"I use it and I like it."

Translation:Használom és szeretem.

July 29, 2016



Miert nem tetszik nekem?

July 29, 2016


That's a good translation as well, report it. :)

July 29, 2016



July 29, 2016


I also translated it as 'tetszik', and it is still not accepted. Reported today.

September 29, 2016


Would "használom és szeretem azt" not be the correct answer? Does the definite verb not ask for a definite object?

August 29, 2016


The fact that you're using definite conjugation is enough indication of the object. Látom. - I see it (what you were just talking about). Tudjuk. - We know that.
Adding azt or ezt is not wrong, but it puts more focus on the object so that you would rather say 'that' or 'this' in English.

August 30, 2016


So, I should probably know this by now, but anyway. I thought that when "I" am doing something the verb ends in "-k."

So something like: Használok és szeretek

But in this sentence, (as well as in a few others) they end the 1st person sing. verbs in "-m." I'm sure there's an obvious reason, but I haven't figured it out yet :)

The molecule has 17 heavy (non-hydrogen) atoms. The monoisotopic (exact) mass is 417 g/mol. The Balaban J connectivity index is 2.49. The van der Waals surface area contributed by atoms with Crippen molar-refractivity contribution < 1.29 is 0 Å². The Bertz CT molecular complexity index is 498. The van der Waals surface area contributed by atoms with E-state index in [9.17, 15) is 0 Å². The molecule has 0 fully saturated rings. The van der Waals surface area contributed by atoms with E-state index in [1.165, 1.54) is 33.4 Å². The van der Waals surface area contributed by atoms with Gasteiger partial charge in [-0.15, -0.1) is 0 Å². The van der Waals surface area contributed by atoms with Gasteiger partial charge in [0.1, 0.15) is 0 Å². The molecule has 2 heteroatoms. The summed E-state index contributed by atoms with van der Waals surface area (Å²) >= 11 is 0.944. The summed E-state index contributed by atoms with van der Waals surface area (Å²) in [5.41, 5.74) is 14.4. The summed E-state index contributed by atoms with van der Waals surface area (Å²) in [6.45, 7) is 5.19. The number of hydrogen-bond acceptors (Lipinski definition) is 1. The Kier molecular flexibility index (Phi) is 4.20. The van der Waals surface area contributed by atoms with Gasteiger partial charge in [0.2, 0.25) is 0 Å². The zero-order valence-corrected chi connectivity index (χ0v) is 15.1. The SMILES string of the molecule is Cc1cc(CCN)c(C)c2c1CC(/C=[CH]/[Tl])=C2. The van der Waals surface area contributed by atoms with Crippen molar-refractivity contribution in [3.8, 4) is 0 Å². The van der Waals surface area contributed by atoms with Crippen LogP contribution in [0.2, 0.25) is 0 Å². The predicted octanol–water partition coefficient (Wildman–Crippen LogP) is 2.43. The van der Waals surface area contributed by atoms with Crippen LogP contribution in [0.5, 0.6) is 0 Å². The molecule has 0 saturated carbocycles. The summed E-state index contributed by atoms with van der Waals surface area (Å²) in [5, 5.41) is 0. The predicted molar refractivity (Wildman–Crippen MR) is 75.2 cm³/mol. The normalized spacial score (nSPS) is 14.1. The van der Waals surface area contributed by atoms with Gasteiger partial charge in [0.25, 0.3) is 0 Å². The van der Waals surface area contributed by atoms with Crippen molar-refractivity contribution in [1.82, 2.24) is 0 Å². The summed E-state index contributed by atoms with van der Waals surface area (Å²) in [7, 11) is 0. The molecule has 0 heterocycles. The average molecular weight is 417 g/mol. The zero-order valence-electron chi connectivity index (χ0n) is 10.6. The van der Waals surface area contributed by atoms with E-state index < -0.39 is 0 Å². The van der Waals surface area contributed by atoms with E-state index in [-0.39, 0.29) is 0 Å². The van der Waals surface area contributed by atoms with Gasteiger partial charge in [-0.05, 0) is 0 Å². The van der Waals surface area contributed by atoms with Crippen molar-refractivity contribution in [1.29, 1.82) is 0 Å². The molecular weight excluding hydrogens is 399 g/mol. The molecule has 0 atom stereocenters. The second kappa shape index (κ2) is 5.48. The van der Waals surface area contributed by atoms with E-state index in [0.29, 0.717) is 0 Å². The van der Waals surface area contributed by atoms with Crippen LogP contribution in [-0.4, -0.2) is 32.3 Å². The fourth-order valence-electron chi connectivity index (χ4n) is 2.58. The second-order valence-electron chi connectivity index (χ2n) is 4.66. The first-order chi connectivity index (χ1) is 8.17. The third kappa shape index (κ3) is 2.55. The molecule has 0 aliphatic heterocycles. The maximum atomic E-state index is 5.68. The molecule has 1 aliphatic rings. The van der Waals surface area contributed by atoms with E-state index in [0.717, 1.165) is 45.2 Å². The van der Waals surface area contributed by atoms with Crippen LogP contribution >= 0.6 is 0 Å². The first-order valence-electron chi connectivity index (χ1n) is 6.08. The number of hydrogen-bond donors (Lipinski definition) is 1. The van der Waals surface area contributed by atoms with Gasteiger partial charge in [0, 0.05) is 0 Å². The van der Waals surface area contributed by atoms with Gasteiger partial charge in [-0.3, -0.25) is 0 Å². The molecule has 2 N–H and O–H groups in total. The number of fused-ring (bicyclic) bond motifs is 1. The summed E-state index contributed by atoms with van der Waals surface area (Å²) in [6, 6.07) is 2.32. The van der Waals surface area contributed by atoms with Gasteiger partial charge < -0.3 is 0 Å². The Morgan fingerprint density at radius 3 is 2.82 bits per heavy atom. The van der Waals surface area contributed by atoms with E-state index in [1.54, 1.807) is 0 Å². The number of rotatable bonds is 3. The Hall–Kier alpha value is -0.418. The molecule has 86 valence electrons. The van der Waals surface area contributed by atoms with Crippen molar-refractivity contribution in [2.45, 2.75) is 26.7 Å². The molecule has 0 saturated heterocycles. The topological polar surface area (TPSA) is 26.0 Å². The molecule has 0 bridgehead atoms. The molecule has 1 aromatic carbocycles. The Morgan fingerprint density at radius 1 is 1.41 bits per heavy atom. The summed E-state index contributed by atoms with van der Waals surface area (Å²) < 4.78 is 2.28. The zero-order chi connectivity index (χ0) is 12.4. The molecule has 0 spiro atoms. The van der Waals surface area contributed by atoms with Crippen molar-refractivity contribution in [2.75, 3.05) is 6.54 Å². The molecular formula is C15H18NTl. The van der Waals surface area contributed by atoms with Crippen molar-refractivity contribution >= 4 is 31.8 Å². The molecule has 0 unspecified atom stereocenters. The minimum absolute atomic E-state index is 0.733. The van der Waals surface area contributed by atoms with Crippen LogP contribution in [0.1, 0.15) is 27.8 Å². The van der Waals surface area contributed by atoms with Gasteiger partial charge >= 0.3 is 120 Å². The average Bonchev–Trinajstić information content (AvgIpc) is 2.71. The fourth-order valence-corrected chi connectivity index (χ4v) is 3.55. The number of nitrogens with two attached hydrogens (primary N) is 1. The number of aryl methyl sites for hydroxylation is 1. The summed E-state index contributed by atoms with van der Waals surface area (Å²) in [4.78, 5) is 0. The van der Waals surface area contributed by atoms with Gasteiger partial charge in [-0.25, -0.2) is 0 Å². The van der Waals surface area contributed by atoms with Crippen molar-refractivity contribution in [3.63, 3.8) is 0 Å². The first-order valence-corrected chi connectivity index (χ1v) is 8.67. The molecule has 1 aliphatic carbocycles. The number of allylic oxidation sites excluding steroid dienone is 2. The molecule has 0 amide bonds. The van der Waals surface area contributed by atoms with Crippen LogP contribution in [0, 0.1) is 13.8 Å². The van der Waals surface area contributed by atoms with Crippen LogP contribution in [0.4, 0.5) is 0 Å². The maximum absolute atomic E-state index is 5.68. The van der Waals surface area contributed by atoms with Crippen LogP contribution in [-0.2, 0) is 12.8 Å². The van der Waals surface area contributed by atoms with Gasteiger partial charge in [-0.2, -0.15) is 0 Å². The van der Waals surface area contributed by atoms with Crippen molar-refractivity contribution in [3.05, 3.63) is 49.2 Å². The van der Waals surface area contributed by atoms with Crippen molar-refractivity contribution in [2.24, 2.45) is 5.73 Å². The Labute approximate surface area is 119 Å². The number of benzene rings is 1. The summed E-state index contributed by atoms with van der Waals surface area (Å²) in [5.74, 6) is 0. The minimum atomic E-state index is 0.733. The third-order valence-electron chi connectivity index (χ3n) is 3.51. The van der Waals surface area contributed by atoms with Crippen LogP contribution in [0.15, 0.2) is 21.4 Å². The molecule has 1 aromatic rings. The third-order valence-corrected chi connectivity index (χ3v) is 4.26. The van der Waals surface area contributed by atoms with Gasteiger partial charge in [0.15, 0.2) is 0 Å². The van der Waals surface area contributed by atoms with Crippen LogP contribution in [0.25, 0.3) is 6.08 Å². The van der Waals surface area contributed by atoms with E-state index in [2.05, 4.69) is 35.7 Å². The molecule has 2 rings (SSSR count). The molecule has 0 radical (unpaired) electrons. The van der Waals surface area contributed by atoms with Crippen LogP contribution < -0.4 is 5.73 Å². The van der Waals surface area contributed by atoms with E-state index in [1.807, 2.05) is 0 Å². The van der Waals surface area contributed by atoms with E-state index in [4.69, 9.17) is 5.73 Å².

Thanks in advance. :)

January 8, 2017


I think this here sentence appears in the lesson of "Definite Conjugation", so that might already give you a clue. :)
The reason is that the direct object to those verbs is a definite one. It isn't as obvious here, since the objects are only implied, but consider the following:

  • Én olvasok újságot. - I read a newspaper.
  • Én olvasom az újságot. - I read the newspaper.

If the direct object (the one with a -t suffix) is definite, which is mostly indicated by it carrying the definite article a around, you need to use definite conjugation.
Someday I should write a conjugation guide so I can link it in these cases

Now here, again, the object is implied: "I'm using it, that certain thing". You've talked about something before and now you're referring back to it through the means of definite conjugation.
Hope this helps. :)

January 8, 2017
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